Producer Price Index: Definition & Formula

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  • 0:00 Producer Price Index
  • 0:34 Elements of the…
  • 1:48 Calculating the PPI
  • 3:50 Predicting Inflation…
  • 6:06 Lesson Summary
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Lesson Transcript
Instructor: Lucinda Stanley

Lucinda has taught business and information technology and has a PhD in Education.

In this lesson, you will become familiar with the Producer Price Index (PPI). You will see how the PPI can predict increases in consumer prices, and learn how to calculate a basic PPI before using it to predict inflation.

Producer Price Index

What do economists look at to determine that inflation is at an all-time high or that the Consumer Price Index is going to increase? One of the tools economists use is the Producer Price Index (PPI).

The PPI compares the average costs of a standard set of products, often called a basket of goods, over time at the wholesale level. Wholesale, meaning, the cost before a product gets to the consumer. As a matter of fact, the PPI used to be known as the Wholesale Price Index.

Elements of the Producer Price Index

The PPI is published by the Bureau of Labor and Statistics (BLS) once a month. It is a sampling of wholesale prices from a variety of industries and is broken down into three categories: industry-based, commodity-based, and stage-of-processing-based. Some of the industry-based industries include integrated circuits and microprocessors. Some of the commodity-based products include computer terminals and monitors. Stage-of-processing-based indices look at products that are not yet in their final consumer form. The PPI removes food and energy industries from the basket of goods because they are the most volatile, meaning that their prices are most likely to fluctuate a great deal and therefore, are not good indicators for overall trends in the economy.

This graph is an example of Australia's PPI for 1996-2013 for construction goods.

Australia PPI Graph for Construction

The PPI is plotted on the graph, and a trend line is created over the points. It is clear that the PPI has been on an increase since 1996, although the increase is not as dramatic beginning in 2008, where the line becomes somewhat more flat.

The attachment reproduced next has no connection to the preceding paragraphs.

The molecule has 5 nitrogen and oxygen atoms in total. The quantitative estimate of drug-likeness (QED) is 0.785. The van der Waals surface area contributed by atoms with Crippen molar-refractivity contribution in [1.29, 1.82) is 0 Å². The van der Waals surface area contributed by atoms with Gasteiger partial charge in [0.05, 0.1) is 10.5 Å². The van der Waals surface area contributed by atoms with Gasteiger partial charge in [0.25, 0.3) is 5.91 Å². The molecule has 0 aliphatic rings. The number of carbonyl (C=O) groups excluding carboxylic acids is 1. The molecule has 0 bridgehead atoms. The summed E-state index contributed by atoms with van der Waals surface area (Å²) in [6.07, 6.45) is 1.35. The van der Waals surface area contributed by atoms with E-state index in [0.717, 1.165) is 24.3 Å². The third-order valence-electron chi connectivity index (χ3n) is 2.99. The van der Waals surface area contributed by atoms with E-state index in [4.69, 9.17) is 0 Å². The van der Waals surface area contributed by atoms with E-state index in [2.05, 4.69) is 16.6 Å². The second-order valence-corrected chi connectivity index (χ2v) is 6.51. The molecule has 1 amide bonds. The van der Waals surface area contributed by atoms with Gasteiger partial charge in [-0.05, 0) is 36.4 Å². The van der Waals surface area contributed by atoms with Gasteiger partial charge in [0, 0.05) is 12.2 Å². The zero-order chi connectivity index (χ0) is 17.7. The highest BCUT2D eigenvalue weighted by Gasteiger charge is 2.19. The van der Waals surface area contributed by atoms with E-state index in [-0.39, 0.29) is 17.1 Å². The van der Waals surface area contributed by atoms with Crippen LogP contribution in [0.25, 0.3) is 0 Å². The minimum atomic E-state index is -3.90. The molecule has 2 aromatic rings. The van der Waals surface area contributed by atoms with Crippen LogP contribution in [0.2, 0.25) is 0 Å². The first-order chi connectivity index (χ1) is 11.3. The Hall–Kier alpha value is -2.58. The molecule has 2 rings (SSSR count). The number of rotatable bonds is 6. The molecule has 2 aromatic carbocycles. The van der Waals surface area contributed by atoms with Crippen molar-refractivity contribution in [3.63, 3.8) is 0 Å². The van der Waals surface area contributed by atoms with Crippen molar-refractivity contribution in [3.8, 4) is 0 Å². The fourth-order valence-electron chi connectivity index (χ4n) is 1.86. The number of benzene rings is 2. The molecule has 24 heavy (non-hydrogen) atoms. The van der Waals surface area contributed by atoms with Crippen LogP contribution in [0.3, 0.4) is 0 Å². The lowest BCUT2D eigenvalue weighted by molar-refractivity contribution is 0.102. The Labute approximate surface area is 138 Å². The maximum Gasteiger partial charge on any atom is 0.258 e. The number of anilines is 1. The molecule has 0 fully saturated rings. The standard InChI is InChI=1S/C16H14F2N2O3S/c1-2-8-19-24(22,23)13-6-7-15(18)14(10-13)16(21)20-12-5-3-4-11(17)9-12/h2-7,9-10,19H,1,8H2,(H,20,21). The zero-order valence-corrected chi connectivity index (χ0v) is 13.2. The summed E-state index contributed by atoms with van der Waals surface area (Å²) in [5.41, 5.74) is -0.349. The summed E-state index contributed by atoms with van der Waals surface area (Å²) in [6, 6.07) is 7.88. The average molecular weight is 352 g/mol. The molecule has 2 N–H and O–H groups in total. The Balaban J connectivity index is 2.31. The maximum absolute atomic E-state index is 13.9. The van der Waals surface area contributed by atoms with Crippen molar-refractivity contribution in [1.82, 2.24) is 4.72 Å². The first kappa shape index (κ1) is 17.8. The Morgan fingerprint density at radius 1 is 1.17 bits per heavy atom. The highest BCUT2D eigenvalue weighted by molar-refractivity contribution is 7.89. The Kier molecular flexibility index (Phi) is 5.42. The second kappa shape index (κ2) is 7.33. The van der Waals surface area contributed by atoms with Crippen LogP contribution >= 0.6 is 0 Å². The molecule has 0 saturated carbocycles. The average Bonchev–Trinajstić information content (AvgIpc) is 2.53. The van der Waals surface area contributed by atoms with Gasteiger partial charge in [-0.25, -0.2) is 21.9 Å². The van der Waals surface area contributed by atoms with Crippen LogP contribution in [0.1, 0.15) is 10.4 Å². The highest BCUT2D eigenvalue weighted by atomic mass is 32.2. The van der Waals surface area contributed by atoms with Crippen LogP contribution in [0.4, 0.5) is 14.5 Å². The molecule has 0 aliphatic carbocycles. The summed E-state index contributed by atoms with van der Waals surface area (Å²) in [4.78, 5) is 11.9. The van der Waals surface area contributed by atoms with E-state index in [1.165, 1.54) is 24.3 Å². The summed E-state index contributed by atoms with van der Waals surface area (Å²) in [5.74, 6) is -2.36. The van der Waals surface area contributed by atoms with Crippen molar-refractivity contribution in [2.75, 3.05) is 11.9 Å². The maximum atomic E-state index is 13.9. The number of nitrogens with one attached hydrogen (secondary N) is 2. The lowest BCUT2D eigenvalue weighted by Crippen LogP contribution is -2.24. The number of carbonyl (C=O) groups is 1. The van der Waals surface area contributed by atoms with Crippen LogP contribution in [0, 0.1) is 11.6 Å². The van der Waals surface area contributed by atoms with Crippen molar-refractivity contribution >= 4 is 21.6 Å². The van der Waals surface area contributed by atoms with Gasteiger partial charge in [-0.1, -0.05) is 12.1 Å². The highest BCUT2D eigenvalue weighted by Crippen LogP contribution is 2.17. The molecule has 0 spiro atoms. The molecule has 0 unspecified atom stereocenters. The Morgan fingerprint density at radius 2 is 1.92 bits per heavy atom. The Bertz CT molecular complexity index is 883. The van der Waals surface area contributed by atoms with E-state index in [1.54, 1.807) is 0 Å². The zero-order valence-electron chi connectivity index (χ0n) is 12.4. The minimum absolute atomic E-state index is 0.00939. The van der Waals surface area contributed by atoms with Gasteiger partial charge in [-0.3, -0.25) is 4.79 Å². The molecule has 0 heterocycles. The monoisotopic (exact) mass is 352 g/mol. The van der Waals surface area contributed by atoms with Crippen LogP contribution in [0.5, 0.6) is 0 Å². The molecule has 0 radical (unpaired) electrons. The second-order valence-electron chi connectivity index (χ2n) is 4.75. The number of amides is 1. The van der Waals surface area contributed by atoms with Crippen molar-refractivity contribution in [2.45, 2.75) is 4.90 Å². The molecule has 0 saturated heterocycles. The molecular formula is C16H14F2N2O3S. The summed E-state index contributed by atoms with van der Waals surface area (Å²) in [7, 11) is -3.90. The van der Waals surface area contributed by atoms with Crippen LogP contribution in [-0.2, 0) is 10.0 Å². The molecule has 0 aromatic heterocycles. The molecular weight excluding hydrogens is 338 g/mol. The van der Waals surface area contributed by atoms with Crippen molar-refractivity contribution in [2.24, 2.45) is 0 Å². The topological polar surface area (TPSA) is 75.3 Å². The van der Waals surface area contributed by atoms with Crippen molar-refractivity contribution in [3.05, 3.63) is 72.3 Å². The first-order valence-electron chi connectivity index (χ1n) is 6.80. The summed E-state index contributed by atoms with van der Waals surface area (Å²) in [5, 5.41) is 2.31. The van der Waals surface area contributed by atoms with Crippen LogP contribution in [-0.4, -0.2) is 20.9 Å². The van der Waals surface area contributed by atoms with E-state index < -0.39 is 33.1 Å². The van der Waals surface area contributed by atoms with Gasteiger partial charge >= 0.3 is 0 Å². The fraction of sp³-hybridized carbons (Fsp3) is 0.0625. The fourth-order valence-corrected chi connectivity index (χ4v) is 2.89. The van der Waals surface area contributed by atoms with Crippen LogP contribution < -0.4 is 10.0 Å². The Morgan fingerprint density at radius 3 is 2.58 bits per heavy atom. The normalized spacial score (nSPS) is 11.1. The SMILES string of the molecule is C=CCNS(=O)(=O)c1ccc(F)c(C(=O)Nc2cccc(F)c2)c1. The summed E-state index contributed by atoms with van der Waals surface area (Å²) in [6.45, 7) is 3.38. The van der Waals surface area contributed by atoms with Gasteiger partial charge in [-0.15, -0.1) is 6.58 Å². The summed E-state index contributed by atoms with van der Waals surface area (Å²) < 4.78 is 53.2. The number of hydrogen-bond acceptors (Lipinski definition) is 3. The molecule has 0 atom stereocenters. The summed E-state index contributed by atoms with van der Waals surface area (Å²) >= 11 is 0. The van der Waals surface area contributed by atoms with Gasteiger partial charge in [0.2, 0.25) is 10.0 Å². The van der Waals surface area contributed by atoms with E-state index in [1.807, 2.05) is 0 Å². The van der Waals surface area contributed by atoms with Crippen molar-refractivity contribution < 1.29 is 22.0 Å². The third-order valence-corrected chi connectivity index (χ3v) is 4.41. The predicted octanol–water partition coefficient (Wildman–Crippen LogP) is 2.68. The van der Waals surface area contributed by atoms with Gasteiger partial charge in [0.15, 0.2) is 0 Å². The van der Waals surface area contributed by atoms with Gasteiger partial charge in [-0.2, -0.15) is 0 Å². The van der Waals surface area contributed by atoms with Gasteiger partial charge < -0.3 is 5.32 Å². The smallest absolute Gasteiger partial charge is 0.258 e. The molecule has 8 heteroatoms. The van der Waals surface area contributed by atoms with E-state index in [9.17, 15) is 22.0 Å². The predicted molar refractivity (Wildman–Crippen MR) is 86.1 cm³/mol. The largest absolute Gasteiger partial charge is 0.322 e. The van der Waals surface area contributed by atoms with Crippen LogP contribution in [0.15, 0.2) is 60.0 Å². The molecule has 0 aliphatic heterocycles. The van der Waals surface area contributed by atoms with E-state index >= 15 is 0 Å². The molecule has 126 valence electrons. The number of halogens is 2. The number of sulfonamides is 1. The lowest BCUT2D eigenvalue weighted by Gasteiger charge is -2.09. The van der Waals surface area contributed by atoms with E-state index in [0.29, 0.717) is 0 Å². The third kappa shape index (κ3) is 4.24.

Calculating the PPI

The PPI is calculated from a baseline, meaning a year whose cost of goods is set at 100. December 1982 is the baseline for most industries' basket of goods. Suppose the cost of the basket of goods for the PPI in 1982 was $6,359. This amount becomes the baseline and is set equal to 100%. This makes calculation and comparison across the years easier.

The basic formula for calculating the PPI requires basic information such as the quantity of the product at the start date, the selling price at the start date, and the selling price at the end date.

(Quantity * Original selling price * (New selling price / Original selling price) / Quantity) * 100

Let's look at a simplified example of how PPI is calculated. Let's say we have an industry that has only one product, a Snarf. The industry reports information about the quantity of Snarfs they had on hand at the beginning of the period (2000), the original selling price ($2.00), and the ending selling price ($2.50).

We plug our Snarf numbers into the formula:

(2000 * 2.00 * (2.50/2.00)/2000) * 100

Snarf PPI Calculation

Broken down it looks like this:

New selling price/Original selling price: 2.50/2.00 = 1.25.

Quantity * Original price * the change in price calculated above: 2000 * 2.00 * 1.25 = 5000

Divide that number by the original quantity: 5000/2000 = 2.50

Multiply the new number times the base of 100: 2.5 * 100 = 250

Snarf PPI calculation: 250 is the PPI for the Snarf industry. This number is calculated into the PPIs for every industry to arrive at a national PPI which economists use to predict inflation.

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